Background & aims: Irritable bowel syndrome (IBS), a highly prevalent disorder among women, has been associated with life stress, but the peripheral mechanisms involved remain largely unexplored.
Methods: A 20-cm jejunal segment perfusion was performed in 2 groups of young healthy women, equilibrated by menstrual phase, experiencing either low (LS; n = 13) or moderate background stress (MS; n = 11). Intestinal effluents were collected every 15 minutes, for 30 minutes under basal conditions, and for 1 hour after cold pain stress. Cardiovascular and psychological response, changes in circulating stress and gonadal hormones, and epithelial function (net water flux, albumin output and luminal release of tryptase and alpha-defensins) to cold stress were determined.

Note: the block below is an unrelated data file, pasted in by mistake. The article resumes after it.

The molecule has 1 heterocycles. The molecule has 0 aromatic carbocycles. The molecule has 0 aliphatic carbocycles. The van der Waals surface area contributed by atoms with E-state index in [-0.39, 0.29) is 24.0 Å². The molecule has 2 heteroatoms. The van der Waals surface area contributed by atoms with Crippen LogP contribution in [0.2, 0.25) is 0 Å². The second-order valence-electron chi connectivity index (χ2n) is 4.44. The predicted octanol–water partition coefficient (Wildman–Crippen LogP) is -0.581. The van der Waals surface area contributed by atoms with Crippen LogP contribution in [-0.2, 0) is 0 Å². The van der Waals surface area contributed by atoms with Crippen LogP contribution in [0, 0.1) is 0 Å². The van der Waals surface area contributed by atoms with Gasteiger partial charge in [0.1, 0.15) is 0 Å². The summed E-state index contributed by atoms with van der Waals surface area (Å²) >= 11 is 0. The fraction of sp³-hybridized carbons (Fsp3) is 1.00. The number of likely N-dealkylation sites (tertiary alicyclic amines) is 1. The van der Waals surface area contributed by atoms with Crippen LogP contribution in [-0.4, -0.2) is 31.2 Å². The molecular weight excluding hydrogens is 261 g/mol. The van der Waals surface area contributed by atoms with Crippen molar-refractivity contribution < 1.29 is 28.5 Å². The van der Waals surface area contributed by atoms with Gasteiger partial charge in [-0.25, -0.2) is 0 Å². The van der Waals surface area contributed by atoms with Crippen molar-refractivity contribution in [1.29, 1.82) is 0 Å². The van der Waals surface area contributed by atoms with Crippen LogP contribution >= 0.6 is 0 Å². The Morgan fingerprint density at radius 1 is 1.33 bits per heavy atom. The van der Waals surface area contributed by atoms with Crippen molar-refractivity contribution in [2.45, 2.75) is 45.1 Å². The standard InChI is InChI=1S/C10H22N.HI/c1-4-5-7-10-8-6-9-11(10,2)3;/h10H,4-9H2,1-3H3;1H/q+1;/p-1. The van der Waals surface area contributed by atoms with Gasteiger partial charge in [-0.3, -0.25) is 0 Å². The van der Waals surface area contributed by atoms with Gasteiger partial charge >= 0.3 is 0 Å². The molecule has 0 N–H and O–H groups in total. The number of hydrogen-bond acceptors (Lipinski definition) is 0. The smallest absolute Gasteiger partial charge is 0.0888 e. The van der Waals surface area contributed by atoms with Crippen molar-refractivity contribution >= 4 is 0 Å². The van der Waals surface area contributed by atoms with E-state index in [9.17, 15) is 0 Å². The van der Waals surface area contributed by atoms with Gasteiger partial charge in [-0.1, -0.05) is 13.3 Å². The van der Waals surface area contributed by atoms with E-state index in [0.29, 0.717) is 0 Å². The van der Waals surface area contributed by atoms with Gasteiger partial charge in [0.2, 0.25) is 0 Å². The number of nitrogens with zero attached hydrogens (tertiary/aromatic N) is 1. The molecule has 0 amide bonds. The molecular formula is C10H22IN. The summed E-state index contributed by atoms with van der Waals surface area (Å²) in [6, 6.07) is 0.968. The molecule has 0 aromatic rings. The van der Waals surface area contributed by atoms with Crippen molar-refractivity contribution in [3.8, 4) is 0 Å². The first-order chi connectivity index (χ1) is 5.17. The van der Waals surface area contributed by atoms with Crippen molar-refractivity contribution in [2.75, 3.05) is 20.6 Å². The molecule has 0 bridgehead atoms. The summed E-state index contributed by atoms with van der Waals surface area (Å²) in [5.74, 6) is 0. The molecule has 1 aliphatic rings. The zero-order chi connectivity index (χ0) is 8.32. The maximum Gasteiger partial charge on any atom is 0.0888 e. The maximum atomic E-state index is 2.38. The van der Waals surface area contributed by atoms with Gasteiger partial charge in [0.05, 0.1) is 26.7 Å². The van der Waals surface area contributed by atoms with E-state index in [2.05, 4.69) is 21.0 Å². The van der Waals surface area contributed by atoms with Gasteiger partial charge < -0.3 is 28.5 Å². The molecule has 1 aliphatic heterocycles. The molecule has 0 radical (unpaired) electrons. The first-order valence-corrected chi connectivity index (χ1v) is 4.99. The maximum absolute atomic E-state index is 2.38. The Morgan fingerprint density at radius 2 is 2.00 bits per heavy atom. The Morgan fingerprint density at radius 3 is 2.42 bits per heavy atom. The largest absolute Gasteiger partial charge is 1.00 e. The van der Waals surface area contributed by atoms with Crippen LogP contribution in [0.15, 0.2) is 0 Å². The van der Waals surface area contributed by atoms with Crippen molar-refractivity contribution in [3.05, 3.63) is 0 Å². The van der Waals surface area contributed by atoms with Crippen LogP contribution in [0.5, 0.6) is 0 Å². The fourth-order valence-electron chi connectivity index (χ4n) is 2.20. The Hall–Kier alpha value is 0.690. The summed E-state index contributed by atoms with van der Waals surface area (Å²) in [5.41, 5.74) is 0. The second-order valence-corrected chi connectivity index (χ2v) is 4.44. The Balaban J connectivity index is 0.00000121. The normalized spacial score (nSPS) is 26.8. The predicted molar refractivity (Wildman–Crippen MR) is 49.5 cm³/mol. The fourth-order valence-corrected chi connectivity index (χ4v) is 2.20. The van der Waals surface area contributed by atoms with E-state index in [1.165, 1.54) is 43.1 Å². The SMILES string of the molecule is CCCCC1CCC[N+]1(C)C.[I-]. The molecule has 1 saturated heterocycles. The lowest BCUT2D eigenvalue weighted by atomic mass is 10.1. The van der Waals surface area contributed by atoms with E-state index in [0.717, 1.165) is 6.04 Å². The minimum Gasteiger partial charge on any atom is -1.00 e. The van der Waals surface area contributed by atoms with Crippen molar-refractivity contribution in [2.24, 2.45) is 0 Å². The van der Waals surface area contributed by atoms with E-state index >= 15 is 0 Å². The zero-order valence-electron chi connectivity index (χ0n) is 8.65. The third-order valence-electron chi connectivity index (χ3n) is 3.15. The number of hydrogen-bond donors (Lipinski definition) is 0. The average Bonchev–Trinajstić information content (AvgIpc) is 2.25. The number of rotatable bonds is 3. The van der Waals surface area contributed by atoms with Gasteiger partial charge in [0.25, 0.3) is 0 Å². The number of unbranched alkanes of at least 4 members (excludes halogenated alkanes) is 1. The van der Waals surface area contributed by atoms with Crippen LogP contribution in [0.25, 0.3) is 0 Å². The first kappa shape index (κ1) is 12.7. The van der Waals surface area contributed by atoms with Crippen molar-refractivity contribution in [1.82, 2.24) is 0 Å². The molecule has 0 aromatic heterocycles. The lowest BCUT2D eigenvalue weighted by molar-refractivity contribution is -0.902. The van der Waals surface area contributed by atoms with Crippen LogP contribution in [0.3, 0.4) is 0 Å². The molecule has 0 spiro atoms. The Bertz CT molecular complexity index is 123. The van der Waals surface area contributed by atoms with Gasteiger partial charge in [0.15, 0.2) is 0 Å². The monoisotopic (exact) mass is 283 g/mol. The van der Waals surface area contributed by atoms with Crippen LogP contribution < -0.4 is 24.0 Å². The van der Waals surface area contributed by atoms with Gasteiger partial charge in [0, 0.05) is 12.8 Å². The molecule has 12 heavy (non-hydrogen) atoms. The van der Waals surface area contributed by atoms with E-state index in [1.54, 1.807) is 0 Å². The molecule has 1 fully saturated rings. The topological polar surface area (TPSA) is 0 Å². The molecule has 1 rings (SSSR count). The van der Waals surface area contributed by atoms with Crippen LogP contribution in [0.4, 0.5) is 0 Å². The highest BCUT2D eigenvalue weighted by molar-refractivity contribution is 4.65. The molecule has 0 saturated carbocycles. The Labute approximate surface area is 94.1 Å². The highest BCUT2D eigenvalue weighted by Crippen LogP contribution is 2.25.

Results: Cold pain induced a psychological response stronger in the MS than in the LS group, but similar increases in heart rate, blood pressure, adrenocorticotrophic hormone, and cortisol, whereas estradiol and progesterone remained unaltered. Notably, the jejunal epithelium of MS females showed a chloride-related decrease in peak secretory response (Delta[15-0 minutes]: LS, 97.5 [68.4-135.0]; MS, 48.8 [36.6-65.0] microL/min/cm; P < .001) combined with a marked enhancement of albumin permeability (LS(AUC), 6.35 [0.9-9.6]; MS(AUC), 13.97 [8.3-23.1] mg/60 min; P = .008) after cold stress. Epithelial response in both groups was associated with similar increases in luminal tryptase and alpha-defensins release.
Conclusions: Increased exposure to life events determines a defective jejunal epithelial response to incoming stimuli. This abnormal response may represent an initial step in the development of prolonged mucosal dysfunction, a finding that could be linked to enhanced susceptibility for IBS.